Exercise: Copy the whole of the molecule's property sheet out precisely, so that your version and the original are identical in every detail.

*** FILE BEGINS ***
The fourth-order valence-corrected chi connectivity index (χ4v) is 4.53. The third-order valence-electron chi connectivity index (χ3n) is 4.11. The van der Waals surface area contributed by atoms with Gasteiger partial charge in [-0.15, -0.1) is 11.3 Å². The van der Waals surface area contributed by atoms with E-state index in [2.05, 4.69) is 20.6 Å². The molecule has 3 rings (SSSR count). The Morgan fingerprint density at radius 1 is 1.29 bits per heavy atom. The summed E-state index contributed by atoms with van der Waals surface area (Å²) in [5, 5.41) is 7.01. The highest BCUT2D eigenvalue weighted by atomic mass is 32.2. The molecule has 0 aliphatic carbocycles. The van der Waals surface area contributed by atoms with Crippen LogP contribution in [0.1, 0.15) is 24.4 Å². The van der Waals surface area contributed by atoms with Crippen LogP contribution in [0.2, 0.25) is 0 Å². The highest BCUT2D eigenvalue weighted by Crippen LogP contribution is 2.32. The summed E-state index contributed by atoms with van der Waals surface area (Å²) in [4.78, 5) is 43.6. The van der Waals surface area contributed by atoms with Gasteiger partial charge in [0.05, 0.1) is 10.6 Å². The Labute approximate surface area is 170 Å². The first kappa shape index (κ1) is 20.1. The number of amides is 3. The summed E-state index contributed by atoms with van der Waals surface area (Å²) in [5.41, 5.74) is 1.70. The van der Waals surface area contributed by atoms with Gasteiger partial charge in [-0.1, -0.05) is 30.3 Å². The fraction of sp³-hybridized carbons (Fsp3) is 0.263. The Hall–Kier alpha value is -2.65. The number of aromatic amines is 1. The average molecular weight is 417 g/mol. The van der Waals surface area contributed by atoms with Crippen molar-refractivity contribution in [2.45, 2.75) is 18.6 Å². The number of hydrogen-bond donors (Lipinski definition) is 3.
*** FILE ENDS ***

The fourth-order valence-corrected chi connectivity index (χ4v) is 4.53. The third-order valence-electron chi connectivity index (χ3n) is 4.11. The van der Waals surface area contributed by atoms with Gasteiger partial charge in [-0.15, -0.1) is 11.3 Å². The van der Waals surface area contributed by atoms with E-state index in [2.05, 4.69) is 20.6 Å². The molecule has 3 rings (SSSR count). The Morgan fingerprint density at radius 1 is 1.29 bits per heavy atom. The summed E-state index contributed by atoms with van der Waals surface area (Å²) in [5, 5.41) is 7.01. The highest BCUT2D eigenvalue weighted by atomic mass is 32.2. The molecule has 0 aliphatic carbocycles. The van der Waals surface area contributed by atoms with Crippen LogP contribution in [0.1, 0.15) is 24.4 Å². The van der Waals surface area contributed by atoms with Crippen LogP contribution in [0.2, 0.25) is 0 Å². The highest BCUT2D eigenvalue weighted by Crippen LogP contribution is 2.32. The summed E-state index contributed by atoms with van der Waals surface area (Å²) in [4.78, 5) is 43.6. The van der Waals surface area contributed by atoms with Gasteiger partial charge in [0.05, 0.1) is 10.6 Å². The Labute approximate surface area is 170 Å². The first kappa shape index (κ1) is 20.1. The number of amides is 3. The summed E-state index contributed by atoms with van der Waals surface area (Å²) in [5.41, 5.74) is 1.70. The van der Waals surface area contributed by atoms with Gasteiger partial charge in [-0.1, -0.05) is 30.3 Å². The fraction of sp³-hybridized carbons (Fsp3) is 0.263. The Hall–Kier alpha value is -2.65. The number of aromatic amines is 1. The average molecular weight is 417 g/mol. The van der Waals surface area contributed by atoms with Crippen molar-refractivity contribution in [2.45, 2.75) is 18.6 Å². The number of hydrogen-bond donors (Lipinski definition) is 3.